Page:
I wrote this post a few months ago and completely forgot about it. I just stumbled across it this morning, and it made me tear up! Hopefully you like it.
Ache of Motherhood
You faintly hear the cry. But you’re in the middle of sleep. Really good sleep. And you haven’t had really good sleep in a few days, because for some reason you can’t sleep- you’re up at ridiculous hours worrying about your babies. But tonight you could, and you went down hard. You’re in the middle a dream that leaves you wondering if you’re married to Brad Pitt or Leonardo DiCaprio. Or both.
You hear the cry over the monitor again.
Is it Leo or Brad? You ask yourself again. You look over at the brown haired man next to you. He’s neither. But, lucky for you he’s better looking.
You hear the cry again. Louder. She’s awake.
You slam your glasses on your face. You hobble to her room, thinking ‘please, give me a break.’ You sigh and reach down get her out of her crib. You start to rock her and pray that she goes back asleep before she wakes up too much and destroys the next few hours of sleep you’ve got.
You look down at her perfect face. Perfect eyes, lips, hair, and a pug nose that is so adorable, you think about pinching it off.
Seconds later, she’s fallen back asleep in your arms. She’s sleep nursing, her lips moving in a perfect rhythm. You start to lay her back in her crib, but you stop and you feel it:
The bitter sweet ache of being a mother.
You desperately want to put her down. You probably won’t sleep again for another month, and you’d really like to go back to bed, but your heart aches, knowing that every night she wakes up one day older.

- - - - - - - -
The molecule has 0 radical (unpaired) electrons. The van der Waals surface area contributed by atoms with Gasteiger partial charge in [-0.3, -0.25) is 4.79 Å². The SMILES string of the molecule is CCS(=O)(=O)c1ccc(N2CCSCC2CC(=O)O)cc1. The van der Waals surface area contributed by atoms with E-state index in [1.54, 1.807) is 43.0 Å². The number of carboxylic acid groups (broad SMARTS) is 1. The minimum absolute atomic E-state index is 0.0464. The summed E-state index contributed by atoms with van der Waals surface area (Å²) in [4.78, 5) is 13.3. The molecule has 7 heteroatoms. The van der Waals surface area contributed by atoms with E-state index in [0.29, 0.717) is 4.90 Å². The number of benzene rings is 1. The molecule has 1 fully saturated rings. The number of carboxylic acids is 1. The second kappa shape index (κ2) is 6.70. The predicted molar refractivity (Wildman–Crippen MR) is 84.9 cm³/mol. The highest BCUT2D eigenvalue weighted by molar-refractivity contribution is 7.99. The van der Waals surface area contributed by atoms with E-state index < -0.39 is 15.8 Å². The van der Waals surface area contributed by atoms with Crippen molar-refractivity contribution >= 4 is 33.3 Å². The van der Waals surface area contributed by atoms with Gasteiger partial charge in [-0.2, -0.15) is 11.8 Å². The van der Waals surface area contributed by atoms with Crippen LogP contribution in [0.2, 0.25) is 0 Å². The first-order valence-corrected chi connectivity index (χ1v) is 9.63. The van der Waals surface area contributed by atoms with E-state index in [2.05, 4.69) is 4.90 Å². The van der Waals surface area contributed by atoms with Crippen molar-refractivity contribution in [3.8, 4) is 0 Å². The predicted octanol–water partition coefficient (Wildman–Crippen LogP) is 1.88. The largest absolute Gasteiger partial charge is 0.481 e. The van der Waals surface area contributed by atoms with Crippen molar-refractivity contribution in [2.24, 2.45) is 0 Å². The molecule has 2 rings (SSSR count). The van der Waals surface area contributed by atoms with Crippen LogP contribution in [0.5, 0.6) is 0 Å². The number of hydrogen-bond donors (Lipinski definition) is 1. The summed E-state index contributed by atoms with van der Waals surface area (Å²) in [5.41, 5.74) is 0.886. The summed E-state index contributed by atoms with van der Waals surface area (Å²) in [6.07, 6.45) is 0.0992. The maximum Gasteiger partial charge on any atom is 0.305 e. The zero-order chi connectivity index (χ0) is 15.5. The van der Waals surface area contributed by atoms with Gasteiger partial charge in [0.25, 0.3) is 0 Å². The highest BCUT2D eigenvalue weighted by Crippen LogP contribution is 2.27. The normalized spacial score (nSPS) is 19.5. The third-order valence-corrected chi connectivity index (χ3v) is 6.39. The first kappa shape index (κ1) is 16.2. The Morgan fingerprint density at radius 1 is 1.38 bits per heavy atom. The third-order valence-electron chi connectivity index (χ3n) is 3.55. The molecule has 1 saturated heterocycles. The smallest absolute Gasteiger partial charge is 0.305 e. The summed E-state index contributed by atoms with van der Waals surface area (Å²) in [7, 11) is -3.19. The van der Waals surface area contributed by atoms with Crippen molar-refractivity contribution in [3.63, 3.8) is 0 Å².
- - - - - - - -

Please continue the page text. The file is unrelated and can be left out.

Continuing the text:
Why can’t we kids alternate ages every day? Like Mondays their cuddly, colicky babies, Tuesdays rowdy toddlers, Wednesday semi- self-sufficient teens, Thursdays adults to talk to, and Friday-Sunday you get a break. Shouldn’t every mom get a three-day weekend?
Instead, we’re bombarded with the heart meltingly sweet, yet exhausting years of babyhood all at once. We desperately plead with ourselves to enjoy it, while barely being able to hold our eyes open long enough to be conscious.
You look at your baby once more before you lie her down, trying to memorize her tiny face in your mind, because even though you have a lot of nights like this left, you know you will wake up in a few days and she will be 21. She won’t need to be rocked, and you’ll never know another baby like you knew this one. Your own baby.
You lay her down in her crib. She softly grunts, but thankfully stays asleep. You hobble back to your room, trying to keep your glasses from slipping off your face.
You lay down, willing yourself back into a deep sleep, but it won’t come. You let out a deep sigh. She’s asleep. You’re awake. You’re thinking about that baby face. And then you think about another face. It’s your own mother’s face. And you realize what she must have gone through when you were a baby. The exhaustion she felt, the joy, and terror of having to be responsible for a tiny human. She didn’t have Google!
You remember her faces, the one that she makes when she’s proud of you, the one that she makes when she’s disappointed, and the one that she makes when she wants you to eat your vegetables. You realize they’re all basically the same face.
It’s the bitter sweet ache of motherhood.
That look that says I’m exhausted, I don’t know what I’m doing, I’m scared, but I’m unconditionally in love with you. I’m so in love with you that you could stick a thousand knives through my heart, and I won’t complain. You could say the most hateful words to me, and I will give you a hug.
It’s all the same look, it’s the look that says simply, ‘I’m your mom.’
‘On my best day, I’m simultaneously indestructible and yet completely open-hearted. On my worst day, I’ll still be by your side.’
So, you check the monitor, and look into that peaceful baby face. Then, the tears flow. You cry about how beautiful she is, how much of a miracle she is, and how you desperately don’t want to make any mistakes. It’s a short cry, though. Because, before you’ve finished your thoughts, you pass out. Unconsciously, your body waits for the next cry. When you’ll hobble back to her room and hold her little body close to yours. And feel the ache. The ache that she put in your heart the first time you saw her face, and the special bitter sweet ache that will never go away.